Rhodomyrtosone B, a Membrane-targeting Anti-MRSA Natural Acylgphloroglucinol from Rhodomyrtus tomentosa.

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Rhodomyrtosone B, a Membrane-targeting Anti-MRSA Natural Acylgphloroglucinol from Rhodomyrtus tomentosa.

J Ethnopharmacol. 2018 Sep 06;:

Authors: Zhao LY, Liu HX, Wang L, Xu ZF, Tan HB, Qiu SX

Abstract
ETHNOPHARMACOLOGICAL RELEVANCE: The leaves of Rhodomyrtus tomentosa are traditionally used in the treatment of infectious diseases such as wound infections in Chinese traditional medicine. The mechanisms of the activity of rhodomyrtosone B (RDSB), a natural acylphloroglucinol isolated from the leaves of Rhodomyrtus tomentosa, are still not understood. We provided a detailed investigation of the antibacterial action of RDSB against bacteria in vitro and in vivo.
MATERIALS AND METHODS: The antibacterial activity of RDSB was tested by the microdilution method against a panel of bacteria, and a time-killing assay was carried out according to CLSI guidelines. The cytotoxic potential of RDSB was evaluated against mammalian cells, and its haemolytic activity towards rabbit red blood cells (RBCs) was assessed. The mode of action of RDSB was investigated by targeting bacterial membranes, and its resistance was evaluated using a sequential passaging method. The antibacterial activities in vivo were assessed against MRSA in a mouse skin infection mode.
RESULTS: RDSB exhibited distinct antibacterial activities against selected Gram-positive pathogens responsible for serious infections, even including methicillin-resistant Staphylococcus aureus (MRSA) with a minimum inhibitory concentration (MIC) of 0.62-1.25µg/mL and vancomycin-resistant Enterococcus faecium (VRE) with an MIC of 2.5µg/mL. RDSB displayed much more rapid bactericidal activity against MRSA than that of vancomycin. The membrane-targeting experiments revealed that RDSB exhibited significant antibacterial activity with the perturbation of bacterial membrane potential and an increase in membrane permeability. In particular, RDSB had weak cytotoxicity to mammalian cells (IC50 >14µg/mL) and has advantageous specificity against selected Gram-positive bacterial membranes rather than RBCs. Notably, RDSB displayed in vitro antibacterial activities against MRSA without drug-resistance and profoundly attenuated the skin ulcer formation in a murine model of MRSA infection under a single dose of 40µg RDSB per mouse.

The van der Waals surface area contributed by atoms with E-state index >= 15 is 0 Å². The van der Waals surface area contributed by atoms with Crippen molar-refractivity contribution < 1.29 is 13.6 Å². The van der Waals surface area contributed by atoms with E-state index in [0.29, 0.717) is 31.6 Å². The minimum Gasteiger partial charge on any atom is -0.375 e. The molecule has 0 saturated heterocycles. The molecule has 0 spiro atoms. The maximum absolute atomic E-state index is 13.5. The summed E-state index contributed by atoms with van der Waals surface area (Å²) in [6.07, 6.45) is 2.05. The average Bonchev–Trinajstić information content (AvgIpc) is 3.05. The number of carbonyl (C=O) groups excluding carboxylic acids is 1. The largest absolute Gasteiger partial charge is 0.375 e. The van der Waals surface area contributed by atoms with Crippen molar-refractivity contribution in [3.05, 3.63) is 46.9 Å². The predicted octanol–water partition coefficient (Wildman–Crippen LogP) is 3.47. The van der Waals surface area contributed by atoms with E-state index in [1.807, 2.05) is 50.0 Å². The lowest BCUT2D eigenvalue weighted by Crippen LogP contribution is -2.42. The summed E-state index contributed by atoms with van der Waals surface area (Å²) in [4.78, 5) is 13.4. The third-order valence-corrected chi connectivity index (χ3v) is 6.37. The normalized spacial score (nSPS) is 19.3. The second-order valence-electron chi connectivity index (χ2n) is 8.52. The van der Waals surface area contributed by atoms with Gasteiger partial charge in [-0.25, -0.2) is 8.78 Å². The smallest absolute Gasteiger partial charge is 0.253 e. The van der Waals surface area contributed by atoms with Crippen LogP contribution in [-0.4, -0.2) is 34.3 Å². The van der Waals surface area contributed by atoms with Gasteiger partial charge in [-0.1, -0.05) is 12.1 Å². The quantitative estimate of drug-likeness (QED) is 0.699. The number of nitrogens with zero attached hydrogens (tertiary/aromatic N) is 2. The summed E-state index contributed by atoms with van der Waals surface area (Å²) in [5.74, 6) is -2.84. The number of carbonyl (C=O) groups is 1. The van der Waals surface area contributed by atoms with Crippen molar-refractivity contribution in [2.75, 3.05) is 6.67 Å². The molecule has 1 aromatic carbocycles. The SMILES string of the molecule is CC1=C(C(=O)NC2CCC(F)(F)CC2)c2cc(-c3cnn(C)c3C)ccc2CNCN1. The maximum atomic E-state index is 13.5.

CONCLUSION: RDSB has profound antibacterial activity against drug-resistant bacteria (MRSA and VRE) and low cytotoxicity. It is bactericidal in nature, and an increase in membrane permeability resulting from membrane perturbation is one of its modes of action. RDSB represents a promising natural antibiotic to combat drug-resistant (MRSA and VRE) infections.

PMID: 30195566 [PubMed - as supplied by publisher]